Engineers at the TUM want to use Hammelburg’s Saale bridge to investigate the load bearing characteristics of real bridges in order to resolve a contradiction between theory and practice. Compared to the standards in effect 50 years ago, current standards, formulated at the European level, require a significantly higher shear load bearing capacity. One reason for the change is the substantial increase in heavyweight traffic moving over bridges, since the major strain placed on bridges results from heavy-load vehicles.
Computations indicate deficiencies, but no damage is visible
Shear is acting vertically along the longitudinal axis of the bridge. “Bridges built before 1966 have virtually no vertical reinforcement (stirrups) to carry shear forces,” explains Prof. Oliver Fischer of the TUM Chair of Concrete Structures. When these bridges are evaluated according to the new regulations, they exhibit massive shortcomings, in some cases at levels of more than 100 percent. As a result, these bridges will have to be strengthened, traffic loads will have to be reduced or, in extreme cases, entire structures will have to be demolished and rebuilt. However, there is a discrepancy between the theoretical and the actual load bearing capacity. “There are many bridges for which computations indicate a deficiency that is however not confirmed by visible damage,” Fischer says.
Measurements near the bridge piers
Shear load bearing characteristics are highly complex, and as a result a variety of theoretical approaches to describing them exist. “One difficulty is that the corresponding experimental analyses have been conducted almost exclusively in the laboratory,” Fischer explains. “Many load bearing systems react differently on a small scale than under realistic conditions.” It is also impossible to simulate in the laboratory the impact natural wear due to weather and decades of aging have on the bridges. The planned experiments with the Saale bridge are expected to close this gap.
The 163 meter-long bridge is characterized by a continuous prestressed concrete superstructure and seven spans. “Shear forces are greatest in the vicinity of the bridge piers and supports,” says Fischer. This makes measurements at these points particularly interesting. The experiments are being conducted in five spans and in the area of the respective supports.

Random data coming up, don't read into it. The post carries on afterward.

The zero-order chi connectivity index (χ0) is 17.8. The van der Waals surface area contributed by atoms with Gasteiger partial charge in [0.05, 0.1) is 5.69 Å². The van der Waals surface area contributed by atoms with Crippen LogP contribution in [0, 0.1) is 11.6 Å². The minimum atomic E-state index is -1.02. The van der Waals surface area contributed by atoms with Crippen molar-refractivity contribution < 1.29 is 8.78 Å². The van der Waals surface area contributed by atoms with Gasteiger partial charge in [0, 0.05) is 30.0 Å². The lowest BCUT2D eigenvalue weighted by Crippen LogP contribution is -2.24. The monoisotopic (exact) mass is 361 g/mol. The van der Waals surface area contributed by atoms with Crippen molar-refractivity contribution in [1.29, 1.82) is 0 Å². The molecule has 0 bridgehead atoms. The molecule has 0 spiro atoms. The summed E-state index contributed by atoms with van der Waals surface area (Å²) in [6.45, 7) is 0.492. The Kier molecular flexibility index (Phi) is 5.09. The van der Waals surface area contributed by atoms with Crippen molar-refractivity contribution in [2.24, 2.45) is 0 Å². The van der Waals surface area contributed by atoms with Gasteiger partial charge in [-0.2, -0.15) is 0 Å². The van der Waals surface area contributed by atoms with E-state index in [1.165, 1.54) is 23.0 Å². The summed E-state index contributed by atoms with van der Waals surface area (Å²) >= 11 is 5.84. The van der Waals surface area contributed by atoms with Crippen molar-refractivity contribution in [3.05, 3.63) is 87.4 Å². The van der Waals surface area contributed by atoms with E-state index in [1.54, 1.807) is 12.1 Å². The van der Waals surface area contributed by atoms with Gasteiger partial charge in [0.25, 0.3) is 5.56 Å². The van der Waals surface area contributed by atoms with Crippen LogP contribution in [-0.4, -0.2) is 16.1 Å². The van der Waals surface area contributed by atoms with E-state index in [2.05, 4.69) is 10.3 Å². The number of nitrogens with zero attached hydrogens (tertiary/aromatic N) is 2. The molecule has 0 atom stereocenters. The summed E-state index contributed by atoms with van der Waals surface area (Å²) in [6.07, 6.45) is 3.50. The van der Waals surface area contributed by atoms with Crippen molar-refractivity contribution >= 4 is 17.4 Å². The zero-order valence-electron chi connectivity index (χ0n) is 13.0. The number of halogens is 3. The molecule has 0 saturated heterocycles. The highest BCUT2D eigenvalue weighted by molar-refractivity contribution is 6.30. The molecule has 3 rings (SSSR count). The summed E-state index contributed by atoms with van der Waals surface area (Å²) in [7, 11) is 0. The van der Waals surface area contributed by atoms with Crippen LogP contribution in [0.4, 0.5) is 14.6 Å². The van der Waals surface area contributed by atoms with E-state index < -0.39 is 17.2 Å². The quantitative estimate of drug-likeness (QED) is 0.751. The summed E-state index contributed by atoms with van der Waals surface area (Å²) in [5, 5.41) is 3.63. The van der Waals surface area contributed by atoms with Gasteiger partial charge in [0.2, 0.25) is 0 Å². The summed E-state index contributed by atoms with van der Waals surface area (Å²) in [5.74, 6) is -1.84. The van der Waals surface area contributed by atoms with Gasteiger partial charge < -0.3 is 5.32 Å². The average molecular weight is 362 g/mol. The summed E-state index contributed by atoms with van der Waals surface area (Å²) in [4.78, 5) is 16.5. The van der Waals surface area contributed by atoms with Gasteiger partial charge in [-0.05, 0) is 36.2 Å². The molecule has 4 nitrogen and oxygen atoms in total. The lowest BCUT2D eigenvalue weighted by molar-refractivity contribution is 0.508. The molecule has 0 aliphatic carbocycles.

Load equivalent to 400 small cars
The shear load will be applied in the individual experiments using a beam especially constructed for these major experiments, referred to as a loading girder (“Belastungsträger”). This girder is approximately 32 meters long, 1.80 meters high and weighs some 40 tons. The overall load applied by in total up to eight hydraulic jacks can be increased to as much as 400 tons, equivalent to the weight of ten 40-ton trucks or 400 small cars.
The measurement technologies are complicated: For example, the scientists can use optic glass fibers to determine how the concrete expands and where cracks develop. The TUM Chair of Geodesy is supporting the investigations with the application of high-resolution cameras to document crack formation. The resulting images are then analyzed with special software.
In addition to the open-field experiments, the researchers are conducting both extensive numerical simulations and laboratory investigations. They have developed an innovative experimental apparatus in which they can install a part of bridge and test it under realistic conditions. Fischer: “Our clear objective is the formulation of new approaches to dealing with older bridges and to make even better use of load-bearing reserves without compromising safety. This will make it possible to save resources and money on an individual case basis.”
The investigations, financed by the German Federal government, are being conducted in close collaboration with the Bavarian Ministry of the Interior, for Building and Transport and the Schweinfurt State Building Offices.